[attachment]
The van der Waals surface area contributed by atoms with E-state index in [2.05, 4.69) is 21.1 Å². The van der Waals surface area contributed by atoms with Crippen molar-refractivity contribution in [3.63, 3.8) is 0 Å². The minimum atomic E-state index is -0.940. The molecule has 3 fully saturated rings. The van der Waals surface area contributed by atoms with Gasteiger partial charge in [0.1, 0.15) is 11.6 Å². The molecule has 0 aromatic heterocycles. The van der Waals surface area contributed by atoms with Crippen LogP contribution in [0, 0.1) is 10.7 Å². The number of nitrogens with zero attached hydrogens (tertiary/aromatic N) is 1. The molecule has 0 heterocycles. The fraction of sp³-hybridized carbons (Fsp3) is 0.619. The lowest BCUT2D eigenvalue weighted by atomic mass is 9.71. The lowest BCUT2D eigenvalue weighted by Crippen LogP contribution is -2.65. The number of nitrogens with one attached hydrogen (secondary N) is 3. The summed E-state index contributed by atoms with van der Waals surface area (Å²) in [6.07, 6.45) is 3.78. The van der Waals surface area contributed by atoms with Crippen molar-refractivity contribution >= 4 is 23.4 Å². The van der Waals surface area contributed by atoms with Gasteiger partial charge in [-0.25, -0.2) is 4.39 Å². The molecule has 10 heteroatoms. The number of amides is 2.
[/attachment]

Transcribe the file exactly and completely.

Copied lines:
The van der Waals surface area contributed by atoms with E-state index in [2.05, 4.69) is 21.1 Å². The van der Waals surface area contributed by atoms with Crippen molar-refractivity contribution in [3.63, 3.8) is 0 Å². The minimum atomic E-state index is -0.940. The molecule has 3 fully saturated rings. The van der Waals surface area contributed by atoms with Gasteiger partial charge in [0.1, 0.15) is 11.6 Å². The molecule has 0 aromatic heterocycles. The van der Waals surface area contributed by atoms with Crippen LogP contribution in [0, 0.1) is 10.7 Å². The number of nitrogens with zero attached hydrogens (tertiary/aromatic N) is 1. The molecule has 0 heterocycles. The fraction of sp³-hybridized carbons (Fsp3) is 0.619. The lowest BCUT2D eigenvalue weighted by atomic mass is 9.71. The lowest BCUT2D eigenvalue weighted by Crippen LogP contribution is -2.65. The number of nitrogens with one attached hydrogen (secondary N) is 3. The summed E-state index contributed by atoms with van der Waals surface area (Å²) in [6.07, 6.45) is 3.78. The van der Waals surface area contributed by atoms with Crippen molar-refractivity contribution >= 4 is 23.4 Å². The van der Waals surface area contributed by atoms with Gasteiger partial charge in [-0.25, -0.2) is 4.39 Å². The molecule has 10 heteroatoms. The number of amides is 2.